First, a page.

This morning I woke to an email from a dear friend at Madonna House in Combermere, Ontario.

She wrote of the sunflowers and morning glories she planted yesterday. She spoke of the six years she spent in Magadan, Russia, helping to establish the first Madonna House there.

She reminded me of a saint I wrote about a few years ago. My friend is a bit of a saint herself. And in honor of the great feast of Corpus Christi, here’s the piece.

SERVANT OF GOD ADELE DIRSYTÉ (1919-1955), tortured and martyred in Communist Russia, wrote the prayer book “Mary, Save Us” while imprisoned in Siberia.

Born in Lithuania to parents who were farmers, Adele was the youngest of six children. At college she majored in philosophy, then worked for various youth organizations. Among them was Caritas, which served widows and orphans. She taught German at a girls’ school, leading her students in prayer and retreats.

The Soviet occupation of Lithuania began in 1940. In June 1941, Germany attacked the USSR and soon occupied the Baltic territories.  During the Nazi occupation, Adele lived with a woman who was harboring a Jewish girl.

By 1944, the Soviet army had reoccupied the capital city of Vilnius. Adele began participating in a resistance movement that was organizing for Lithuanian independence. 

In 1946, she was arrested for hiding a woman who had escaped from the Soviets. She was brought before a tribunal, and sentenced for “counterrevolutionary activities” to ten years in a concentration camp.  

Imprisoned for a year in Vilnius, she was then transferred to what would be the first of a series of forced labor camps. She and her fellow inmates hacked trees, moved rocks, and built railways, They also endured bitter cold, poor sanitary conditions, and starvation rations.

Adele was known for her kindness, faith, and steadfast efforts to console and comfort her fellow prisoners. At Magadan concentration camp in Russia, she managed to produce a small prayer book, hand-sewn with cloth covers. Other inmates were encouraged to add their own hand-written prayers as the book made the rounds of the barracks. Originally called: “Prayer Book for Girls Exiled in Siberia,” the little volume eventually found its way to the West and is now known as “Mary, Save Us.”

One day a priest inmate from the adjacent men’s camp arranged for the Eucharist to be brought over and distributed among the Lithuanian women. The guards noticed and, over the coming months, Adele was taken repeatedly to a cold underground cell and beaten. All her teeth were knocked out. Her fellow inmates realized she had been marked for “slow extermination.”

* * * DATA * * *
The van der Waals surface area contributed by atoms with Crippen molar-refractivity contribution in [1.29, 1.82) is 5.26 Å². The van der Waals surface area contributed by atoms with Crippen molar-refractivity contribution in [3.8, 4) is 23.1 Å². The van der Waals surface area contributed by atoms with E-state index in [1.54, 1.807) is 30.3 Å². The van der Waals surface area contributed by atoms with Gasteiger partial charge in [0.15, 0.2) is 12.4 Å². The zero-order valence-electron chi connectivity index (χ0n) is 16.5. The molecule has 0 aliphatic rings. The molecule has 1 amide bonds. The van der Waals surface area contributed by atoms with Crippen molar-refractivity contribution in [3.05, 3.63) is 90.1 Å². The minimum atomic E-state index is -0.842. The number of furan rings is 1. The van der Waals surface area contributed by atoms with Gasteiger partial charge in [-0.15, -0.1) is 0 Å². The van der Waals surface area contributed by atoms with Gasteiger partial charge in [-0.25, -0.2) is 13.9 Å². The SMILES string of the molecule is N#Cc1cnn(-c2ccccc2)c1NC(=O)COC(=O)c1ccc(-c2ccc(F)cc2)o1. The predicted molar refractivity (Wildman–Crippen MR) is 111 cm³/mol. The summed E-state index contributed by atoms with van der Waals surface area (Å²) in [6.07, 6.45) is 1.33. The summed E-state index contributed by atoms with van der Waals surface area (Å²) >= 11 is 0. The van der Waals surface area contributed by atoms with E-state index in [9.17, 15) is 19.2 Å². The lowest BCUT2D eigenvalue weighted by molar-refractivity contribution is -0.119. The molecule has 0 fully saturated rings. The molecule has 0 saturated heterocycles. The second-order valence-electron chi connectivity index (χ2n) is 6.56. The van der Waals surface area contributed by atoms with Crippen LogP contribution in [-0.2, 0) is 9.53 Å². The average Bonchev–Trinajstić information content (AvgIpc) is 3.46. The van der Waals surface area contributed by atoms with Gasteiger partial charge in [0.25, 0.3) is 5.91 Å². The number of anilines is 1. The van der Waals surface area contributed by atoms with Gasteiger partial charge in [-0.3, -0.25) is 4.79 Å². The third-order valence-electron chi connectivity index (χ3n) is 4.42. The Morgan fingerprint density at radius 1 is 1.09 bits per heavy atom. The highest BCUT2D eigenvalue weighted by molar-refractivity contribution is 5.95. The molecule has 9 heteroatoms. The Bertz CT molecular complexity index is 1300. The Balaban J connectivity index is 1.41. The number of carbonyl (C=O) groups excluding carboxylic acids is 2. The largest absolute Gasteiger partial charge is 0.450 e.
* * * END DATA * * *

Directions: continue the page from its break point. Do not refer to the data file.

In the fall of 1953 she was held in the punishment cell for a week, then transferred to an unknown location for the winter. She returned to Magadan partially incoherent, with half of her hair torn out, and was moved to the mentally ill ward. Here she refused food, saying “You who work must eat.” She died on September 26, 1955.  The cause for her beatification was opened on January 14, 2000.

One detail, from her time before prison, haunts. A former student remarked “She was modest and very quiet… Her lessons were a bit boring.”

Her lessons were a bit boring. How sharply we are reminded that the person  marked out by Christ to share his crown is often outwardly ordinary and without special talents.

Her lessons were a bit boring.  And within Servant of God Adele Dirsyté burned the heart of a martyr, a queen, a saint. 


4 Replies to “CORPUS CHRISTI”

  1. Heather, where do I find your book Fools for Christ? Paulette

    1. HEATHER KING says: Reply

      All my books are on amazon. The title at the bottom is highlighted in green, which means it’s a link. If you hit the link, you’ll be taken to the amazon page where the book is sold. In addition, you’ll find a separate page for each of my books under the BOOKS tab at the top of this website page. Thanks, Paulette.

    2. Heather, thank you for this.

      1. HEATHER KING says: Reply

        Folks, here’s the link to a digital version of Father David Shield’s Strength Amid Suffering: The Martyrs of Magadan, a deeply moving compilation of stories from those who survived the camps, and whom Fr. David served.


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